Using 3-D Digital Contents to Support Learning at Science Museum Settings

Saturday, February 13, 2016
Hiroyuki Arita-Kikutani, National Museum of Nature and Science, Tokyo, Japan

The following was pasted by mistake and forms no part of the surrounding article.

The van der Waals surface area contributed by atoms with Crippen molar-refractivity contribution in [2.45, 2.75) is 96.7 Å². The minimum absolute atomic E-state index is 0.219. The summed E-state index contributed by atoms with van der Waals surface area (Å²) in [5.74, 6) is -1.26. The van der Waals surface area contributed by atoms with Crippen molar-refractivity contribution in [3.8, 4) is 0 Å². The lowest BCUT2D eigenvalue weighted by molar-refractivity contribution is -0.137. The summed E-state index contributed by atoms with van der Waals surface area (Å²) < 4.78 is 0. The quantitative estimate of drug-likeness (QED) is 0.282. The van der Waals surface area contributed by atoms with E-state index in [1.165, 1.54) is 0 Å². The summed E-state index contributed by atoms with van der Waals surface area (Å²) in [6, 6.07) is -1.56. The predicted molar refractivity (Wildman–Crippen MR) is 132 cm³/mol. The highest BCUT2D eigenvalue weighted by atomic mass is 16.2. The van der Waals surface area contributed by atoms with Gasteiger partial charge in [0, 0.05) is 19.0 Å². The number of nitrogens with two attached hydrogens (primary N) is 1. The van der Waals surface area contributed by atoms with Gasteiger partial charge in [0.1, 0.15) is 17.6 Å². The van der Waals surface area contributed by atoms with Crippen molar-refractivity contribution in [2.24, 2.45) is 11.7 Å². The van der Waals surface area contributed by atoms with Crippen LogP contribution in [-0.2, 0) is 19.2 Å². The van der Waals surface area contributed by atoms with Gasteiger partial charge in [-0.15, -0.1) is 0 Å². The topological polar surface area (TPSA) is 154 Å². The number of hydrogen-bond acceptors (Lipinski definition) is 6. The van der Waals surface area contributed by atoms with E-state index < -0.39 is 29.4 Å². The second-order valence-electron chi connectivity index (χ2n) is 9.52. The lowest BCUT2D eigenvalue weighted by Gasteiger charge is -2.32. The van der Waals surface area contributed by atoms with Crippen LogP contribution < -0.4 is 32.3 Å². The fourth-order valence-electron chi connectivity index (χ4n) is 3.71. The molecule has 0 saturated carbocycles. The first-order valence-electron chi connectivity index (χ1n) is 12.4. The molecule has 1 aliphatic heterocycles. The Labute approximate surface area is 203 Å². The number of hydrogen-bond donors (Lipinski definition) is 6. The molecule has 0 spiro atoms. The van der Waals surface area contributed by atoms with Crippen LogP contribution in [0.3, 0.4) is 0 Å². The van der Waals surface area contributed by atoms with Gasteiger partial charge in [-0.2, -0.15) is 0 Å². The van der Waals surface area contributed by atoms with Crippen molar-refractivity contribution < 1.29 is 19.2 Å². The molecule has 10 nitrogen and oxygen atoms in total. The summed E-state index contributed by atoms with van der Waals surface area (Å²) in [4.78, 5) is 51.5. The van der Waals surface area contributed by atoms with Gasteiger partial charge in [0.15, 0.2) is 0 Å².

Background: Science museums are popular places for children and families to be intimate toward science and learn on their own preferences. Science museums are, however, have exhibits that are sometimes difficult for the kindergarteners and lower elementary graders to understand the concepts and thus are not utilized well. However, due to the rapid developments in digital technology of recent years, museums can facilitate visitors’ learning by utilizing interactive digital contents both on-site and via the internet. The goal of this study is to nurture children’s positive attitude toward nature and science by facilitating their discoveries and enjoyment through utilizing of 3-D digital contents at science museum settings. Methods: Stegosaurus was selected for this trial. Little is known about dinosaur skin color. Coloring the ancient mysterious creatures encourage people not only to get excited but also to think scientifically. It is similar for people to relive the experiences of research activity in museums. We have developed a prototype of a computer program that enables users to draw their own dinosaurs by touching the pen tip to the surface of the tablet. A computer with a camera allows the users to reconstruct the flesh of the dinosaur displayed in the gallery. The superimposed images are interactive 3-D computer graphics, which are converted from the 2-D drawings made by the users. Then we have developed an Adobe AIR application that enables users to restore their own 3-D dinosaurs by converting the 2-D coloring in pictures made by the users. The 3-D computer graphics of the users' original dinosaur is displayed on the PC screen by reading into the picture of dinosaur through web camera. In accordance with the angle of the 2-D pictures, the users can view the 3-D dinosaur from all directions. Results: Changes in participant’s attitudes towards science museums before and after their participation were measured using the analysis method developed by Ogawa and Shimojo (2003). Positive changes were observed in the constructs ”attitudes of broad view for science,” “interests in science class” and “interests in science museums”. These results seem to indicate that this program enhanced the participant’s interests in science and science museums. Conclusions: Based on these results, we will apply the further improvement to these programs so that they become universally usable in the other science museums and implement improved program to investigate the further effectiveness of the programs to promote the participant’s positive attitude toward science and science museum.